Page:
The Vikings continued to struggle offensively, mustering just seven points in a 21-7 loss to Seattle. Daniel House analyzes the game and explains why there's plenty of blame to go around.
There’s so much blame to go around when it comes to the 2018 Minnesota Vikings. Major offensive problems and small defensive inconsistences have added up all season. Not to mention, seismic special teams issues have plagued the team’s ability to play complementary football.
If it’s possible, rock bottom was reached on Monday night as Minnesota lost 21-7 in Seattle.
Quarterback Kirk Cousins was missing open wide receivers, the offensive line struggled and the play-calling was predictable. The game flowed in the Vikings’ direction on numerous occasions, but they simply couldn’t muster any offense. In the fourth quarter, Minnesota trailed 6-0 when a 48-yard pass pushed them deep into Seahawks’ territory. The Vikings had 1st-and-goal at the Seattle four-yard-line, but mustered just three yards via two rushing plays. On fourth down, Cousins missed a wide-open Adam Thielen in the end zone. He instead forced a throw to tight end Kyle Rudolph, who was tightly covered. When the Vikings get into third down situations, it's a tough hill for them to climb. They were just 2-for-10 in those situations during Monday's loss.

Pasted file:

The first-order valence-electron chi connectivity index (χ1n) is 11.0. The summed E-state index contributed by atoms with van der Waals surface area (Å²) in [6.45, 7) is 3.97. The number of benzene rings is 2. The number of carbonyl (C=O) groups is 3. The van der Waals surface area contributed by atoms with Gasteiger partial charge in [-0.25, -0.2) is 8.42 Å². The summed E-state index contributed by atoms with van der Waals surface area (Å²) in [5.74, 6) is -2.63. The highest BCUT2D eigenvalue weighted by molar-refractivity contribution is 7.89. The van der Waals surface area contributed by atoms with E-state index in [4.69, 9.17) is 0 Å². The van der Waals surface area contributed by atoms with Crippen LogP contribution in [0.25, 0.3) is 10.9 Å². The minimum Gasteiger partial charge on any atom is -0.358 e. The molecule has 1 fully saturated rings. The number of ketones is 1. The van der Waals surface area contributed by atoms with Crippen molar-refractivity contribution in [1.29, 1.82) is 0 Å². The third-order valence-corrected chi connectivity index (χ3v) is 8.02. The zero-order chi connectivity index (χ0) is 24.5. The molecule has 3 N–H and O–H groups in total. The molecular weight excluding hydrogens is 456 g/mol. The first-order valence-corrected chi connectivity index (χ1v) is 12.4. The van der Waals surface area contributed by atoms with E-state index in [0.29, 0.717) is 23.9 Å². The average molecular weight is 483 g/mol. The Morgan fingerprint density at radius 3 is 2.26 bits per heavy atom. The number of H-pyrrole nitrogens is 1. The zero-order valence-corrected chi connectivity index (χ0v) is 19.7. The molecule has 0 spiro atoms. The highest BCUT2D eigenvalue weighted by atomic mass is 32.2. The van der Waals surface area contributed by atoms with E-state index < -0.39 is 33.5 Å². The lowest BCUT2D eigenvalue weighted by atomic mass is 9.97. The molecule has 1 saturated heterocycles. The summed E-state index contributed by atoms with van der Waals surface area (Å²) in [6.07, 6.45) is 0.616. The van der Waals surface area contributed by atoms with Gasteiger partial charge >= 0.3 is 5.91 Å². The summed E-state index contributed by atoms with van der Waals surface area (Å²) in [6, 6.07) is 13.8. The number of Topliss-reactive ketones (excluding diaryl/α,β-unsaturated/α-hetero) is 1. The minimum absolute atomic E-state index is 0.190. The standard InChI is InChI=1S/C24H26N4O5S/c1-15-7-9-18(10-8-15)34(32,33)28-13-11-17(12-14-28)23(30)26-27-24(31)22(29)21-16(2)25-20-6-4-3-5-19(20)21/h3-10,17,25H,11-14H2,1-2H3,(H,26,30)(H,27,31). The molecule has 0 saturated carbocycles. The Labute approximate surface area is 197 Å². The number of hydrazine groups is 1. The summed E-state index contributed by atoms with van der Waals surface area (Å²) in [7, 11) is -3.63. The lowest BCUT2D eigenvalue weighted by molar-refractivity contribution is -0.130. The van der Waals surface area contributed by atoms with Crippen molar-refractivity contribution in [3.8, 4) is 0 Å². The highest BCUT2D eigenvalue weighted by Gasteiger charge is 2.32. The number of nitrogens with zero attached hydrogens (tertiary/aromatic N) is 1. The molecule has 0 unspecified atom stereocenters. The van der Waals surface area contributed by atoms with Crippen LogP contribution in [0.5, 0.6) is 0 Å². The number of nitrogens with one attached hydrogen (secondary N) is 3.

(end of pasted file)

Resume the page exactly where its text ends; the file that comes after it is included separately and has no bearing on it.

It was just a glimpse of the offensive woes.
The Vikings were unable to convert nine short yardage situations on third or fourth down. This was the result of Cousins either missing a receiver, being pressured, or offensive coordinator John DeFilippo dialing up a predictable play. When the Vikings tried to run inside, the offensive line couldn’t get any push or missed a block. Minnesota also faced a 3rd-and-2 situation and ran a passing play out of a shotgun look with no legitimate running option available. The play-calling has been an issue, but the execution has been off, too. Cousins’ connection with receivers seems off and his reads are slow.
Film review will shed a light upon how many receivers Kirk Cousins missed, but there was certainly a few. The offensive line surrendered pressure throughout the entire night, too. Right guard Mike Remmers was getting tossed around and struggled mightily as a run blocker and pass protector. When Cousins was pressured, he struggled to feel the pocket. He nearly committed a turnover as he tried to complete a backwards pass to Latavius Murray. Murray didn’t pick up pass rusher Frank Clark, but redirected behind the play. Cousins tried to underhand toss a pass to Murray and the running back luckily brought it in. There were many moments where Cousins didn’t feel pressure or protect the ball. In the fourth quarter, he was strip sacked and cornerback Justin Coleman scooped up the fumble for a touchdown. On a key third down throw, Cousins also released the ball late to Adam Thielen. Thielen was near the sticks and had separation out of the break, but the pass was delivered poorly.